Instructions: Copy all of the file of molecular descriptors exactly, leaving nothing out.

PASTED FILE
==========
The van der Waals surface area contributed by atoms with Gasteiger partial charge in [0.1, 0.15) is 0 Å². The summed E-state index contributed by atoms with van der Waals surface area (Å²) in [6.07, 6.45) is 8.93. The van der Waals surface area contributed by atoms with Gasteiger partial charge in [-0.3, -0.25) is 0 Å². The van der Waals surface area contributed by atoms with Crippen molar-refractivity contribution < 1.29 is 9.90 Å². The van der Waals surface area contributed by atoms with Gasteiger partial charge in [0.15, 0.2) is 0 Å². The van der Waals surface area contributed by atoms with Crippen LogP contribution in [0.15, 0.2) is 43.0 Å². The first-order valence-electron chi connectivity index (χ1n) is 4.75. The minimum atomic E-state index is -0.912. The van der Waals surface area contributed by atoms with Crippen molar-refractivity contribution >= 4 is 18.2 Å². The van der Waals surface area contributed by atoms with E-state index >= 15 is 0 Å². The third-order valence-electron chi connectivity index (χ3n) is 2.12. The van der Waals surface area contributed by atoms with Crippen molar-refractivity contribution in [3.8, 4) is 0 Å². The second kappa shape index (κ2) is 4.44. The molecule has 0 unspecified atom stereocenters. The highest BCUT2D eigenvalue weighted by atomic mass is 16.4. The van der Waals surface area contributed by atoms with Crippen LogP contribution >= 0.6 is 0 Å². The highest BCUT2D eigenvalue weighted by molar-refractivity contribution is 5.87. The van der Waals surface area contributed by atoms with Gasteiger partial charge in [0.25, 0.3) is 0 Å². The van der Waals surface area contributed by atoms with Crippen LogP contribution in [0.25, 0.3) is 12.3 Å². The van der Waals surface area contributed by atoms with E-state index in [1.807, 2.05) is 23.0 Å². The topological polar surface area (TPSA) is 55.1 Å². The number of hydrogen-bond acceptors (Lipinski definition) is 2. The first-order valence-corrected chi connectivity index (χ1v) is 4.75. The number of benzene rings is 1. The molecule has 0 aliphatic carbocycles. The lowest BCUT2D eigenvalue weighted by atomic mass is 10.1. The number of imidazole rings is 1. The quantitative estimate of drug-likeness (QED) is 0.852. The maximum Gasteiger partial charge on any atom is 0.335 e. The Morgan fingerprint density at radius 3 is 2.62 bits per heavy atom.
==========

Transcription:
The van der Waals surface area contributed by atoms with Gasteiger partial charge in [0.1, 0.15) is 0 Å². The summed E-state index contributed by atoms with van der Waals surface area (Å²) in [6.07, 6.45) is 8.93. The van der Waals surface area contributed by atoms with Gasteiger partial charge in [-0.3, -0.25) is 0 Å². The van der Waals surface area contributed by atoms with Crippen molar-refractivity contribution < 1.29 is 9.90 Å². The van der Waals surface area contributed by atoms with Gasteiger partial charge in [0.15, 0.2) is 0 Å². The van der Waals surface area contributed by atoms with Crippen LogP contribution in [0.15, 0.2) is 43.0 Å². The first-order valence-electron chi connectivity index (χ1n) is 4.75. The minimum atomic E-state index is -0.912. The van der Waals surface area contributed by atoms with Crippen molar-refractivity contribution >= 4 is 18.2 Å². The van der Waals surface area contributed by atoms with E-state index >= 15 is 0 Å². The third-order valence-electron chi connectivity index (χ3n) is 2.12. The van der Waals surface area contributed by atoms with Crippen molar-refractivity contribution in [3.8, 4) is 0 Å². The second kappa shape index (κ2) is 4.44. The molecule has 0 unspecified atom stereocenters. The highest BCUT2D eigenvalue weighted by atomic mass is 16.4. The van der Waals surface area contributed by atoms with Crippen LogP contribution >= 0.6 is 0 Å². The highest BCUT2D eigenvalue weighted by molar-refractivity contribution is 5.87. The van der Waals surface area contributed by atoms with Gasteiger partial charge in [0.25, 0.3) is 0 Å². The van der Waals surface area contributed by atoms with Crippen LogP contribution in [0.25, 0.3) is 12.3 Å². The van der Waals surface area contributed by atoms with E-state index in [1.807, 2.05) is 23.0 Å². The topological polar surface area (TPSA) is 55.1 Å². The number of hydrogen-bond acceptors (Lipinski definition) is 2. The first-order valence-corrected chi connectivity index (χ1v) is 4.75. The number of benzene rings is 1. The molecule has 0 aliphatic carbocycles. The lowest BCUT2D eigenvalue weighted by atomic mass is 10.1. The number of imidazole rings is 1. The quantitative estimate of drug-likeness (QED) is 0.852. The maximum Gasteiger partial charge on any atom is 0.335 e. The Morgan fingerprint density at radius 3 is 2.62 bits per heavy atom.